Linda Fuller, co-founder
Linda Fuller, with her husband, Millard, founded Habitat for Humanity International (HFHI). They launched this ecumenical Christian housing ministry in 1976, after pioneering a low-cost housing program in rural southwest Georgia, (1968 - 1972) followed by three years of similar work in the African country of Zaire (1973 - 1976). Since then, their leadership has helped forge this Christian movement into a worldwide housing ministry, standing as a beacon of success in the face of a low-income housing crisis.
While Linda was earning her Bachelor of Science degree in elementary education at Huntingdon College in Montgomery, Alabama, her husband and a fellow attorney/businessman began a marketing firm. Their business expertise and drive made them millionaires in their twenties. But as the business prospered, the Fullers' marriage suffered.
This crisis prompted the Fullers to reevaluate their values and direction. Their "soul-searching" led to reconciliation with each other and to a renewal of their Christian commitment.
The Fullers then took a drastic step: they decided to sell all of their possessions, give the money to the poor, and begin searching for a new focus for their lives. This search led them to Koinonia Farm, a Christian community located near Americus, where people were looking for practical ways to apply Christ’s teachings.*
With Koinonia founder Clarence Jordan and a few others, the Fullers initiated several partnership enterprises, including a ministry in housing. They chose to build houses on a no-profit, no-interest basis, thus making homes affordable to families with low incomes and no means to access conventional financing.
In 1973, the Fullers moved to Africa with their four children to test the model overseas. They went to Zaire with sponsorship from the Christian Church (Disciples of Christ). The housing project was a success and became a working reality in that developing nation. The Fullers became convinced that this model could be expanded and applied all over the world. The no-profit, no-interest components of the program are based on a passage in the Bible advising that someone lending money to the poor should not act as a creditor and charge interest (Exodus 22:25).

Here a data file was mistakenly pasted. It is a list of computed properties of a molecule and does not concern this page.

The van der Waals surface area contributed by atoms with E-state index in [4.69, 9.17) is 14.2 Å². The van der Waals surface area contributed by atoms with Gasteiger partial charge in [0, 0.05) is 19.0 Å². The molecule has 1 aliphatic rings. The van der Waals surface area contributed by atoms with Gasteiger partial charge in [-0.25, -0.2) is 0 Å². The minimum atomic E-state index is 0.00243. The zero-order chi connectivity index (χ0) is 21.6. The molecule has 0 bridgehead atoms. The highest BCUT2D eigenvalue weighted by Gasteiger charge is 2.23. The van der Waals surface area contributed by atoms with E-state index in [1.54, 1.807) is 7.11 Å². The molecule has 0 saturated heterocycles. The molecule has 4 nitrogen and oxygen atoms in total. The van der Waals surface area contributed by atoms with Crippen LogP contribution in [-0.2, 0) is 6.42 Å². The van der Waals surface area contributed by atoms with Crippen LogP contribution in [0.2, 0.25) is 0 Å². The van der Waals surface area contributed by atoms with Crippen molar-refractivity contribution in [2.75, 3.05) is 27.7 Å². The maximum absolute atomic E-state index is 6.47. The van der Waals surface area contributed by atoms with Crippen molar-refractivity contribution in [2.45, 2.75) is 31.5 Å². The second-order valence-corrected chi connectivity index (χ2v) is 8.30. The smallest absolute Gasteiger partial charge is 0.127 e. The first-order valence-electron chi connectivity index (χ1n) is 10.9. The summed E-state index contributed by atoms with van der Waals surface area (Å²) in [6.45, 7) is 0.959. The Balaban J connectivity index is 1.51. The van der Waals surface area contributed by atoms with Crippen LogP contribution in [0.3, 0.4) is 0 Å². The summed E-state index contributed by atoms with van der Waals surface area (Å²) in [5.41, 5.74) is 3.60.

Upon their return home in 1976, they met with members of the Koinonia community and several people from across the U.S. and decided to create a new, independent organization called Habitat for Humanity International and to devote all their energies to eliminating poverty housing throughout the world.
When they were forced to leave Habitat for Humanity International in early 2005, they founded a new organization called The Fuller Center for Housing to continue their calling by raising funds to assist low-income housing groups in developing affordable housing.
Also in 2005, Linda co-authored "Woman to Woman Wisdom, Inspiration for Real Life" with Bettie Youngs and Donna Schuller. Maya Angelou praised the book, calling it: "Profound, a 'must have' book for legions of women. It is a tender work...and a serious one."
One of the many prestigious awards Linda and Millard Fuller have received is the Harry S. Truman Public Service Award in 1994. Linda has also received seven honorary doctorate degrees. See a complete timeline of Linda's achievements here.
The Fullers were married close to five decades before his sudden and unexpected death in February 2009. They have four grown children and nine grandchildren who live in Georgia, Texas and Florida.
On June 20, 2011, Linda married Paul Degelmann of Americus, Ga., in a simple courthouse ceremony.
* "Briars in the Cotton Patch: The Story of Koinonia Farm" – a 57-minute PBS documentary produced by Faith Fuller.